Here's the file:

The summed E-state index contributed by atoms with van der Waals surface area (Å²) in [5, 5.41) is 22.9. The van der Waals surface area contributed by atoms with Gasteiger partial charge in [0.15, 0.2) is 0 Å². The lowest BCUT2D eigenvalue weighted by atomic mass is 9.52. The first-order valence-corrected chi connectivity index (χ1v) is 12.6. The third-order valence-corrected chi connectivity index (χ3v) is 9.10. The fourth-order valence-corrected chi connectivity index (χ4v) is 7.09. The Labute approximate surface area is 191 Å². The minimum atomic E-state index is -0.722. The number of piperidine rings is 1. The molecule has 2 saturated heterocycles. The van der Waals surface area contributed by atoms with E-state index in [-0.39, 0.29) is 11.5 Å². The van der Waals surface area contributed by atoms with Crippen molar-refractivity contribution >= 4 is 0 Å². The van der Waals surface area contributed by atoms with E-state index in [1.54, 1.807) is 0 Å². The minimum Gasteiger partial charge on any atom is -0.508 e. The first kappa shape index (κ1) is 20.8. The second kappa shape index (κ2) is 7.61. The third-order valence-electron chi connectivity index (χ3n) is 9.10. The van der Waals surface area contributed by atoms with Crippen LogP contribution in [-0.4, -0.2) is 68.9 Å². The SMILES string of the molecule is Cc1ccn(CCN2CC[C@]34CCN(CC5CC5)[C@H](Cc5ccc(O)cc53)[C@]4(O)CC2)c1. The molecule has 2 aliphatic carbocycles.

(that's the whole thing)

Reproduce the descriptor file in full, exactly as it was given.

The summed E-state index contributed by atoms with van der Waals surface area (Å²) in [5, 5.41) is 22.9. The van der Waals surface area contributed by atoms with Gasteiger partial charge in [0.15, 0.2) is 0 Å². The lowest BCUT2D eigenvalue weighted by atomic mass is 9.52. The first-order valence-corrected chi connectivity index (χ1v) is 12.6. The third-order valence-corrected chi connectivity index (χ3v) is 9.10. The fourth-order valence-corrected chi connectivity index (χ4v) is 7.09. The Labute approximate surface area is 191 Å². The minimum atomic E-state index is -0.722. The number of piperidine rings is 1. The molecule has 2 saturated heterocycles. The van der Waals surface area contributed by atoms with E-state index in [-0.39, 0.29) is 11.5 Å². The van der Waals surface area contributed by atoms with Crippen molar-refractivity contribution >= 4 is 0 Å². The van der Waals surface area contributed by atoms with E-state index in [1.54, 1.807) is 0 Å². The minimum Gasteiger partial charge on any atom is -0.508 e. The first kappa shape index (κ1) is 20.8. The second kappa shape index (κ2) is 7.61. The third-order valence-electron chi connectivity index (χ3n) is 9.10. The van der Waals surface area contributed by atoms with Crippen LogP contribution in [-0.4, -0.2) is 68.9 Å². The SMILES string of the molecule is Cc1ccn(CCN2CC[C@]34CCN(CC5CC5)[C@H](Cc5ccc(O)cc53)[C@]4(O)CC2)c1. The molecule has 2 aliphatic carbocycles.